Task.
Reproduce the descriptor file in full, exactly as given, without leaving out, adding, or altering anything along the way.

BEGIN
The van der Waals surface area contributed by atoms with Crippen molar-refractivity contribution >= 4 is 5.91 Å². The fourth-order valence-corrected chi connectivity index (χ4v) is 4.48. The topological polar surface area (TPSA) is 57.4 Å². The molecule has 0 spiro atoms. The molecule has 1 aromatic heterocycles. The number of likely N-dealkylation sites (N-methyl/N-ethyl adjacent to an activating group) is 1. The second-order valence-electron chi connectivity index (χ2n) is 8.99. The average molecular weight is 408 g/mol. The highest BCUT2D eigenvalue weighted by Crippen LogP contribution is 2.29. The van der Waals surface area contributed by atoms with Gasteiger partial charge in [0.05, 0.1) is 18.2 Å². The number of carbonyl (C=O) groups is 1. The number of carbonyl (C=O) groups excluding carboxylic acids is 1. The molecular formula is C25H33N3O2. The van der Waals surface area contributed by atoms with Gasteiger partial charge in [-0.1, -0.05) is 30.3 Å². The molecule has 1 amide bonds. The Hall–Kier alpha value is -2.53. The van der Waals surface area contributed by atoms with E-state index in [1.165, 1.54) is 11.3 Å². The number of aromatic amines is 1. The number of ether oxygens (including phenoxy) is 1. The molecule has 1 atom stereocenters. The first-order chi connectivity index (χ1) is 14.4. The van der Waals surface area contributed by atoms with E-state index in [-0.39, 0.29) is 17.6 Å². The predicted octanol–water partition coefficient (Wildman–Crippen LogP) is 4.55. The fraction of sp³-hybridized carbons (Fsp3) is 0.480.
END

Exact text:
The van der Waals surface area contributed by atoms with Crippen molar-refractivity contribution >= 4 is 5.91 Å². The fourth-order valence-corrected chi connectivity index (χ4v) is 4.48. The topological polar surface area (TPSA) is 57.4 Å². The molecule has 0 spiro atoms. The molecule has 1 aromatic heterocycles. The number of likely N-dealkylation sites (N-methyl/N-ethyl adjacent to an activating group) is 1. The second-order valence-electron chi connectivity index (χ2n) is 8.99. The average molecular weight is 408 g/mol. The highest BCUT2D eigenvalue weighted by Crippen LogP contribution is 2.29. The van der Waals surface area contributed by atoms with Gasteiger partial charge in [0.05, 0.1) is 18.2 Å². The number of carbonyl (C=O) groups is 1. The number of carbonyl (C=O) groups excluding carboxylic acids is 1. The molecular formula is C25H33N3O2. The van der Waals surface area contributed by atoms with Gasteiger partial charge in [-0.1, -0.05) is 30.3 Å². The molecule has 1 amide bonds. The Hall–Kier alpha value is -2.53. The van der Waals surface area contributed by atoms with E-state index in [1.165, 1.54) is 11.3 Å². The number of aromatic amines is 1. The number of ether oxygens (including phenoxy) is 1. The molecule has 1 atom stereocenters. The first-order chi connectivity index (χ1) is 14.4. The van der Waals surface area contributed by atoms with E-state index in [-0.39, 0.29) is 17.6 Å². The predicted octanol–water partition coefficient (Wildman–Crippen LogP) is 4.55. The fraction of sp³-hybridized carbons (Fsp3) is 0.480.